How to structure new employee on-boarding for day one, week one, and the first three months

Bruce Tulgan
September 17, 2021

Bruce Tulgan

Founder of RainmakerThinking, Inc. and Top Expert on Leadership Development and Generational Issues in the Workplace

New hires almost always walk in the door with a spark of excitement. The question is: do you pour water on that spark, or gasoline? If you want to ignite the spark, focus on them from the moment they walk in the door. Day one is the most important day. Then week one. Then months one, two, and three.

Picture the United States Marine Corps and their on-boarding and up-to-speed training program for new recruits: Boot Camp. For thirteen weeks, recruits undergo intensive training, acquiring the physical and mental skills and sense of shared mission required to do a superior job. The Marine Corps doesn't pay much and the job is both difficult and dangerous. Yet, they are able to build 40,000 new Marines every year, with a washout rate that is so low it can hardly be measured.

You do not need obstacle courses or firing ranges in your own organization. What matters is replicating the intensity, the connection to mission, the feeling of shared experience and belonging, the steady learning, and the constant challenge. It means taking new employees seriously from day one, and every other day after that. The longer you sustain that intensity, the better.

 

Day one is the most important day

While some are better than others, most employers have only a minimal process for welcoming new employees and getting them on-board and up-to-speed. No matter how great a new hire may be, they still need to be managed, and more closely at first than most managers think.

On day one, get things off on the right foot by scheduling two one-on-one meetings with the new team member: one at the beginning of the day and one at the end of the day.

Begin your first meeting by explaining your modus operandi for managing, that is, building a regular, ongoing, one-on-one dialogue with every person who reports to you. Then, schedule your first two weeks of meetings with the new employee. Again, schedule more meetings than you think you really need to--it's always better to cancel unnecessary meetings than to try and cram in unanticipated ones.

In most cases, it's best to assign day-one learning objectives that help the new employee gain context for their role in the organization:

  • Learn the vision, mission, values, and culture of the organization
  • Understand where the team fits into the larger organization and what work they do
  • Learn any broad performance standards or workplace expectations
  • Learn the basic company systems, practices, and procedures

At the end of the day, check in on these learning objectives and fill in any information gaps you identify.

 

On-boarding for the first week

Once you've hammered away at these fundamentals, shift your one-on-ones to helping the new employee dig into the work. First discuss the current projects, tasks, and responsibilities being handled on the team. Then explain which projects, tasks, and responsibilities are owned by the new employee.

For each, offer:

  • Examples of past work product, and work in progress
  • Background materials, standard operating procedures, instructions, manuals, checklists, as well as answers to frequently asked questions
  • Key people on and outside of the team with whom the new employee will work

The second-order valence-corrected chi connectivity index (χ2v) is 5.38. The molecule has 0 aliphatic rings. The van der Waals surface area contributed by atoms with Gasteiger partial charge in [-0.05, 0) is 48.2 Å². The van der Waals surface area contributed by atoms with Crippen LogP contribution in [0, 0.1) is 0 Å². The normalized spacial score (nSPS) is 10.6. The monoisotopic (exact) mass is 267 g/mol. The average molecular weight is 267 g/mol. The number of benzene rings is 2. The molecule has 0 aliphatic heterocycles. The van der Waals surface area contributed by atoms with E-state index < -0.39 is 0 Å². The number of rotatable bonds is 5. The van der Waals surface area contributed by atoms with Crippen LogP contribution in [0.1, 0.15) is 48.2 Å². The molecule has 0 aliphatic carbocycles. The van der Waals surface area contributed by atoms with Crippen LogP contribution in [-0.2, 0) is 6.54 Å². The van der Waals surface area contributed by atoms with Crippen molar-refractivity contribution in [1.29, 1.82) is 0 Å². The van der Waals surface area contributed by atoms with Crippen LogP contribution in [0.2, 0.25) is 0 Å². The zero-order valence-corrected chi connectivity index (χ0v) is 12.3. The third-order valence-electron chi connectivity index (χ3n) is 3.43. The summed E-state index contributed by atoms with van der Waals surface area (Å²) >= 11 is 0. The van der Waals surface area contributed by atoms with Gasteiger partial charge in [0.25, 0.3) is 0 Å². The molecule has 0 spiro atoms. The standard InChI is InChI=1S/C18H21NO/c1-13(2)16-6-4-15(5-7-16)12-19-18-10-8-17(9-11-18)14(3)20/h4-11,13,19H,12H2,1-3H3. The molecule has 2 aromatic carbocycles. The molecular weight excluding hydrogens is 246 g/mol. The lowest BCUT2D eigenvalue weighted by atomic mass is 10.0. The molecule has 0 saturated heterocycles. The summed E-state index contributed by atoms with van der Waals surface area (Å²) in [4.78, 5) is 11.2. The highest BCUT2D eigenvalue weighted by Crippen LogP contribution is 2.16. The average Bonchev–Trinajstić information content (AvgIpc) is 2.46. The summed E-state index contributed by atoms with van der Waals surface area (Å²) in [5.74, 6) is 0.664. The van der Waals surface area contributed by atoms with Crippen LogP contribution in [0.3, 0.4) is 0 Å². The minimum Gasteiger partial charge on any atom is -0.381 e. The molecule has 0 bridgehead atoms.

• Opportunities to practice, shadow, or rough-draft, as appropriate

Though this is the kind of information the employee would eventually gather on the job, it is much more effective to learn is systematically according to a clear agenda, with learning resources provided along the way. Take special note: if the new employee is responsible for managing others, you must make it immediately clear that you expect them to manage their direct reports in a strong, highly-engaged manner.

 

Sustain on-boarding for the first three months of employment

Generally, in the first several weeks of employment there is a lot of running around, but much of the time is often relatively unstructured. A new hire may formally or informally buddy up with a set of colleagues and start taking cues from them. Keep your eye on that--make sure that your new employee is not taking cues from the wrong colleagues.

The solution is to make sure their schedule is highly structured for the first few weeks, not just in one-on-ones with you, but also in regular one-on-ones with everybody else. Don't leave that valuable use of time to chance. You need to leave some time each day for the new employee's self-study of learning resources you provide. But fill up most of their schedule in the first few weeks with one-on-ones with all those key players inside and outside the team.

After a few weeks, the new employee will have established ongoing dialogues with every individual with whom they will be working.

 

Build good habits from the start

With a concrete on-boarding plan, clear learning objectives, and supporting materials--and one or two daily one-on-ones--you will be amazed how quickly you can get a new employee on-board, up-to-speed, and operating at full capacity.

In the process, you will also introduce them to the power of high-structure, high-substance dialogue. Even if you meet just once a day for the first three weeks, the new employee will get into the habit.

 

Gain a strategic hiring advantage in 2021

Read more from our new white paper, Winning the Talent Wars: Recruiting and Retention for the Hybrid Workplace.

The post How to structure new employee on-boarding for day one, week one, and the first three months appeared first on RainmakerThinking.

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